Annie Simone was stung on the middle finger of her right hand after a surprised male passenger on the Portland-bound Alaska Airlines flight somewhat ungallantly flicked the eight-legged intruder off his shoulder and onto the woman.

“It was definitely a burn-sting feeling. It all happened so quickly,” said Ms Simone, as reported by She quickly killed the scorpion: “I felt it needed to die,” she laughed. “I’m a really kind person but I murdered it.” 

The aircraft was forced to return to the gate so that the victim could be checked out by paramedics while flight staff searched overhead lockers for further unwanted arachnids.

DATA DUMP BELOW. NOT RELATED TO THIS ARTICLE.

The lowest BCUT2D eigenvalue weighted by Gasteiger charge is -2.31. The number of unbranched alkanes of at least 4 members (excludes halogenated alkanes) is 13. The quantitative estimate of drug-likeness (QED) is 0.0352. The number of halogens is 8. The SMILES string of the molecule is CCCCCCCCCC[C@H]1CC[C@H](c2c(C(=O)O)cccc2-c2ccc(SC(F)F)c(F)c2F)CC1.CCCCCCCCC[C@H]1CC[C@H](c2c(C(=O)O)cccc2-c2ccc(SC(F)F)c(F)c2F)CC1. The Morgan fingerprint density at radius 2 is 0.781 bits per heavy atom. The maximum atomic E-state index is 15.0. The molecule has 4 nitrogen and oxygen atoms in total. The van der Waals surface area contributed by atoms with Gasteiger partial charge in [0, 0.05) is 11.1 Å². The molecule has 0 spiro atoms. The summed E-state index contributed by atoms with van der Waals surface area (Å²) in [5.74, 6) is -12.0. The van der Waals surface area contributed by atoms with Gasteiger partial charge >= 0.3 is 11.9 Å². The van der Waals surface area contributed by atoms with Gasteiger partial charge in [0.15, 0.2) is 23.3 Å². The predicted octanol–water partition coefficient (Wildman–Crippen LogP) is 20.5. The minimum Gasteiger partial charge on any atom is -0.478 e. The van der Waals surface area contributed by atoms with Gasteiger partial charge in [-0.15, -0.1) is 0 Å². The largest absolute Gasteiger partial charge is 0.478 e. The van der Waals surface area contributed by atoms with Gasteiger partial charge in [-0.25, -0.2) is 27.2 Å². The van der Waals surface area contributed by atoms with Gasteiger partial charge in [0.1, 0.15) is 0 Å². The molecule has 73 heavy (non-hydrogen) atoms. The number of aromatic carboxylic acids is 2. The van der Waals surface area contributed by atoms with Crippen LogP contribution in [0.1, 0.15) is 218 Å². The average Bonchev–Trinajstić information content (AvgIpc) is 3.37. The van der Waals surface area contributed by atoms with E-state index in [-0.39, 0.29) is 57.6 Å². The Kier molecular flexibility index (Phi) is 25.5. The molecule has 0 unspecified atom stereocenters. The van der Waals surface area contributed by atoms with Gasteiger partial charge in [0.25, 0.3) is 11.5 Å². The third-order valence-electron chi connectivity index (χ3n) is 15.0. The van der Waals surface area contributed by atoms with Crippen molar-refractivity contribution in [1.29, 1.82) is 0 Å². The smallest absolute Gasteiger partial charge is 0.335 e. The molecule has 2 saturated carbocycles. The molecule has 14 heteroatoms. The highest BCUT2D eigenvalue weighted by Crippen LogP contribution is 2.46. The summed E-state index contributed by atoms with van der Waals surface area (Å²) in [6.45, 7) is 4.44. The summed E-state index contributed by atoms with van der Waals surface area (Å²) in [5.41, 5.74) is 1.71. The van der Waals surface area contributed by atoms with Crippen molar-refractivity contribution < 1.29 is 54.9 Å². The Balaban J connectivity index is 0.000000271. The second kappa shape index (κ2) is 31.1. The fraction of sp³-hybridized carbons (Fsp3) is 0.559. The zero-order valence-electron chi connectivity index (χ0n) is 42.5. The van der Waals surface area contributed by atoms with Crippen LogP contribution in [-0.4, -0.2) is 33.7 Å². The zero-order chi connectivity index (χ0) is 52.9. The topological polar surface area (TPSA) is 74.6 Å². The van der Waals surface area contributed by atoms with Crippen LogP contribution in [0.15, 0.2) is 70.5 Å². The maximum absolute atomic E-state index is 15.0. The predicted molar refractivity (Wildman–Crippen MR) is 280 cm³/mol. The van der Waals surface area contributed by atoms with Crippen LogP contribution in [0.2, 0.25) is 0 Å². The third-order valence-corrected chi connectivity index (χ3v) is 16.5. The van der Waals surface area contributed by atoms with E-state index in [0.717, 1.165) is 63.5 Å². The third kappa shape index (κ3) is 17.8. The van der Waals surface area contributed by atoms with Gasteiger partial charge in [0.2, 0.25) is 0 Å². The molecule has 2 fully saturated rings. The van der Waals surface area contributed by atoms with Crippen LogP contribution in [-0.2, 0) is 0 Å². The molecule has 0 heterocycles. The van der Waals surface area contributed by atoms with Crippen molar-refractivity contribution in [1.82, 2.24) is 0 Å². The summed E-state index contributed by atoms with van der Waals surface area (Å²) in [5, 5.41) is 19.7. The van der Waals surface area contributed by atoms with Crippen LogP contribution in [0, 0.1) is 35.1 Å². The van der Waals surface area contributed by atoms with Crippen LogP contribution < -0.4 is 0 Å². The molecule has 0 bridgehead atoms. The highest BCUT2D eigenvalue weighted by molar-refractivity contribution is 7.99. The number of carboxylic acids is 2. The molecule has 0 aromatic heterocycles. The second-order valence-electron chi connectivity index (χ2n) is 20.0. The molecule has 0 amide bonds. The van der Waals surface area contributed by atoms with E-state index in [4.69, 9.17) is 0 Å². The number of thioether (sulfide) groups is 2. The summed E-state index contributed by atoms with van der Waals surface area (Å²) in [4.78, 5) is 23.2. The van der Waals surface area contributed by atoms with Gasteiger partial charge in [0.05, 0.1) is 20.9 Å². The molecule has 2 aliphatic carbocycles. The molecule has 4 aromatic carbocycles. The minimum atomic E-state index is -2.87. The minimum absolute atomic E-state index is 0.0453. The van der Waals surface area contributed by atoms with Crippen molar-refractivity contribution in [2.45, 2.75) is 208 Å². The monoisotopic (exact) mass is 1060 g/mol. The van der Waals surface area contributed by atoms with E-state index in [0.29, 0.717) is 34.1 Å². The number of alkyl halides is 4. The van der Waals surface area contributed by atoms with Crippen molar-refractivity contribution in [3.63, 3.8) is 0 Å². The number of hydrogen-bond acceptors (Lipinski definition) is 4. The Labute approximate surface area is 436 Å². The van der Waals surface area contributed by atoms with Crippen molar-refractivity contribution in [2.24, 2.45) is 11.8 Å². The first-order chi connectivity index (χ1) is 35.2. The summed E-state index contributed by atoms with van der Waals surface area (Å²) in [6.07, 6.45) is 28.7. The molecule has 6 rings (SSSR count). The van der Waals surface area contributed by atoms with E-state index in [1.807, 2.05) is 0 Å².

It is not clear how the scorpion got on the plane, but the flight had arrived in Los Angeles from Los Cabos, in Mexico, where the creatures are prevalent.

The Oregon State University men’s and the University of Portland’s women’s basketball teams were both on board the flight. Oregon coach Wayne Tinkle told ESPN that Ms Simone had been sitting two rows in front of him. “The woman was a real champ,” he said. “She acted like it was a mosquito bite. They got it off her, but the needle was stuck.”

Ms Simone had been due to visit family in Portland, but decided to abandon the trip and return home after being stung.

There around 1500 species of scorpion, but only 30 or so can inflict lethal stings. In most cases stings are painful, but not deadly, to healthy adults. Some scorpions carry venom which is being tested for the possible treatment of cancer and other illnesses. A gallon of venom from some species can be worth millions of dollars.